Sagger Anti-Tank Missile vs M60 Main Battle Tank Book Review
|Date of Review||March 2018||Title||Sagger Anti-Tank Missile vs M60 Main Battle Tank|
|Author||Chris McNab||Publisher||Osprey Publishing|
|Format||80 pages, softbound||MSRP (USD)||$20.00|
In October 1973, Egypt launched a surprise attack across the Suez Canal against Israeli positions on the east bank.
An umbrella of surface-to-air missiles quickly kept the vaunted Israeli air force at bay. And Egyptian infantry with anti-tank guided missiles (ATGMs) decisively blunted armored counter-attacks, including those by M60 MBTs – then Israel's newest and most modern.
Now Chris McNab recounts the face-off between two radically different weapons systems in Sagger Anti-Tank Missile vs M60 Main Battle Tank: Yom Kippur War 1973 – 84th in Osprey Publishing's "Duel" range.
"The difference between the Sagger and the M60, in blunt physical terms, is extreme," McNab notes. "Yet the considerations behind the development of both systems have been guided by the same and interrelated developments in the arena of armored warfare."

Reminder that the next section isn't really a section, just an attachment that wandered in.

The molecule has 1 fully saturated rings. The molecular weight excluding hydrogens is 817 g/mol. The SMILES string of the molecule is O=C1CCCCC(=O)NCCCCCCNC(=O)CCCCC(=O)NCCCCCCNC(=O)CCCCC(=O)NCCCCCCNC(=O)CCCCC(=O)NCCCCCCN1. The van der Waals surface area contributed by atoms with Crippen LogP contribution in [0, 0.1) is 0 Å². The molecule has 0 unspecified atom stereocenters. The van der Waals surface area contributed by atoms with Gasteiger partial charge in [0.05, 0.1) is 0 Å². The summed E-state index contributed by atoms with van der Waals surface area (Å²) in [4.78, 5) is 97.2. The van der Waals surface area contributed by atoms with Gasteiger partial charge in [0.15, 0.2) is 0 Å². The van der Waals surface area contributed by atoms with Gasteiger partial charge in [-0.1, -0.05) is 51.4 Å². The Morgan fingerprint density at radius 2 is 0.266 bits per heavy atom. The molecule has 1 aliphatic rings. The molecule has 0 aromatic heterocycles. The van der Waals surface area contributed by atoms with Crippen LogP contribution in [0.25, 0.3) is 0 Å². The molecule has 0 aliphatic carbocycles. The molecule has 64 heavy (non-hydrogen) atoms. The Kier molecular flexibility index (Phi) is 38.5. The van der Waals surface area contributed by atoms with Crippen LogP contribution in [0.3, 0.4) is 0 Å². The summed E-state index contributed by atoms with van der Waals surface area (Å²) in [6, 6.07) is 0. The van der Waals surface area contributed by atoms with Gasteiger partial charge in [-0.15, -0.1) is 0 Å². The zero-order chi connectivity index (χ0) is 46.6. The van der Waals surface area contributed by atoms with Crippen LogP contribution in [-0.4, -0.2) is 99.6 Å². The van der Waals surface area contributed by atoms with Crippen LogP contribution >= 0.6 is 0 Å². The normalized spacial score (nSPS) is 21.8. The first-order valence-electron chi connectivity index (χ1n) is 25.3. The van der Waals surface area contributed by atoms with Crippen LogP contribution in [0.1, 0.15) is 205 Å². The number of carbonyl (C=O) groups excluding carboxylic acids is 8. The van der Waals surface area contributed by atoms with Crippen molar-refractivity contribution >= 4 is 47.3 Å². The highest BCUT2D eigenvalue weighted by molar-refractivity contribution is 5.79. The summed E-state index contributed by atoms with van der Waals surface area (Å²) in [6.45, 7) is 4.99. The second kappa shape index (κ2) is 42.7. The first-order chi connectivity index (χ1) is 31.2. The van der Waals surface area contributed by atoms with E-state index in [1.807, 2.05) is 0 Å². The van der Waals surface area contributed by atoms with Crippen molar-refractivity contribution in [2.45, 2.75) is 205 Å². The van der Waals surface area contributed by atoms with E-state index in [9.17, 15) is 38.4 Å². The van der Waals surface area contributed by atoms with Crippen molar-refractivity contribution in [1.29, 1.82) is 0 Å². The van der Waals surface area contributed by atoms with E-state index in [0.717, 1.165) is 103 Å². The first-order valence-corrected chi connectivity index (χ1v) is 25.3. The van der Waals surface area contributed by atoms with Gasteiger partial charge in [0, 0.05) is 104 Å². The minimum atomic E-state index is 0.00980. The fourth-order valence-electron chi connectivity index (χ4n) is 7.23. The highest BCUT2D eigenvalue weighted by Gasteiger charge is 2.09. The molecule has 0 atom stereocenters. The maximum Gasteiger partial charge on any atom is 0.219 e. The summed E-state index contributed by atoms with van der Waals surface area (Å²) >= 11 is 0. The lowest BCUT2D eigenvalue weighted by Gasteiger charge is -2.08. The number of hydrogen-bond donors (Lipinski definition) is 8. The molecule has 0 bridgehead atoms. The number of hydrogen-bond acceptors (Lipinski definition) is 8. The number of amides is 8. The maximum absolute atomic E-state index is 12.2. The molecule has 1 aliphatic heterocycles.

You'll recognize Osprey's familiar format.
After introductory notes and a compact chronology, contents competently course through Sagger and M60 design, development and technical specifications. Comments on strategic considerations and combatants complement weapons coverage.
Exciting combat accounts then bring everything into focus – notably the famous "Chinese Farm" action. And illuminating "analysis" and "aftermath" sections assess the fighting's lessons.
Revised tactics ultimately helped Israel recapture the initiative, cross the Suez, and invade Africa – isolating vast numbers of Egyptian soldiers stranded on the east bank. A 25 October 1973 UN ceasefire resolution ended fighting.
Versions of the Sagger and M60 still remain in service. And McNab dutifully delineates these.
Even today, historians debate the overall impact of Saggers on 1973's October War fighting. But no one disputes the missile's critical role in facilitating Egypt's initial successes.
Photos, maps, technical illustrations, battle schematics, action paintings, sidebars, and extended captions augment the account. A selected bibliography and index wrap things up. And it's annotated!
But Israel seized the Gaza Strip from Egypt – not Jordan – in 1967.
My sincere thanks to Osprey Publishing for this review sample!